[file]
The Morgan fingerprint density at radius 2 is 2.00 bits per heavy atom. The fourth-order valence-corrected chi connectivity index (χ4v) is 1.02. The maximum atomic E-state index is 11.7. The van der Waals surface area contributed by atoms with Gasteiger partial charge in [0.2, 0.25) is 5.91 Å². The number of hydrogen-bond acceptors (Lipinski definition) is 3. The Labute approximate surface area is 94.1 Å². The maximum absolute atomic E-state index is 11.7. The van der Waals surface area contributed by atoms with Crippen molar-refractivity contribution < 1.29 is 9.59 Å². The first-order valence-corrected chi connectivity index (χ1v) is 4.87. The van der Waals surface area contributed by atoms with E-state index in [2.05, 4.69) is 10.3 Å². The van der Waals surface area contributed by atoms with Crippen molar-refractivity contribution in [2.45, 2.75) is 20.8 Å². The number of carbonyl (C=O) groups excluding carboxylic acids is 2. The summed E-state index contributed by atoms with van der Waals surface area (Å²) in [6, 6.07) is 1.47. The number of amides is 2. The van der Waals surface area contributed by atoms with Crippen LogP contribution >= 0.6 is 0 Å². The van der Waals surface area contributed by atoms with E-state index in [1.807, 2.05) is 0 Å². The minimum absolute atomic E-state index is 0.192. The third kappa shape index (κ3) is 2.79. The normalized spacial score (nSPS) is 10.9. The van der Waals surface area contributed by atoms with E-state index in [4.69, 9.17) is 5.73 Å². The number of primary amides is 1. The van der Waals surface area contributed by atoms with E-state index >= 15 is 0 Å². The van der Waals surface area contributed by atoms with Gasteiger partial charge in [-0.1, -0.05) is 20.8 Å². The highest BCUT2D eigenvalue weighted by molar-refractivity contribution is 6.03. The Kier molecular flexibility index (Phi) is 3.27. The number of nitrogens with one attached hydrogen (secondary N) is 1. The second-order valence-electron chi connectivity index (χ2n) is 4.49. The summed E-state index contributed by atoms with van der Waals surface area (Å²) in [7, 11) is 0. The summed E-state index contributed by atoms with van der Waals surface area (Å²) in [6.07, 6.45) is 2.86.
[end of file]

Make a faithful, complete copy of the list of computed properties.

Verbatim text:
The Morgan fingerprint density at radius 2 is 2.00 bits per heavy atom. The fourth-order valence-corrected chi connectivity index (χ4v) is 1.02. The maximum atomic E-state index is 11.7. The van der Waals surface area contributed by atoms with Gasteiger partial charge in [0.2, 0.25) is 5.91 Å². The number of hydrogen-bond acceptors (Lipinski definition) is 3. The Labute approximate surface area is 94.1 Å². The maximum absolute atomic E-state index is 11.7. The van der Waals surface area contributed by atoms with Crippen molar-refractivity contribution < 1.29 is 9.59 Å². The first-order valence-corrected chi connectivity index (χ1v) is 4.87. The van der Waals surface area contributed by atoms with E-state index in [2.05, 4.69) is 10.3 Å². The van der Waals surface area contributed by atoms with Crippen molar-refractivity contribution in [2.45, 2.75) is 20.8 Å². The number of carbonyl (C=O) groups excluding carboxylic acids is 2. The summed E-state index contributed by atoms with van der Waals surface area (Å²) in [6, 6.07) is 1.47. The number of amides is 2. The van der Waals surface area contributed by atoms with Crippen LogP contribution >= 0.6 is 0 Å². The van der Waals surface area contributed by atoms with E-state index in [1.807, 2.05) is 0 Å². The minimum absolute atomic E-state index is 0.192. The third kappa shape index (κ3) is 2.79. The normalized spacial score (nSPS) is 10.9. The van der Waals surface area contributed by atoms with E-state index in [4.69, 9.17) is 5.73 Å². The number of primary amides is 1. The van der Waals surface area contributed by atoms with E-state index >= 15 is 0 Å². The van der Waals surface area contributed by atoms with Gasteiger partial charge in [-0.1, -0.05) is 20.8 Å². The highest BCUT2D eigenvalue weighted by molar-refractivity contribution is 6.03. The Kier molecular flexibility index (Phi) is 3.27. The number of nitrogens with one attached hydrogen (secondary N) is 1. The second-order valence-electron chi connectivity index (χ2n) is 4.49. The summed E-state index contributed by atoms with van der Waals surface area (Å²) in [7, 11) is 0. The summed E-state index contributed by atoms with van der Waals surface area (Å²) in [6.07, 6.45) is 2.86.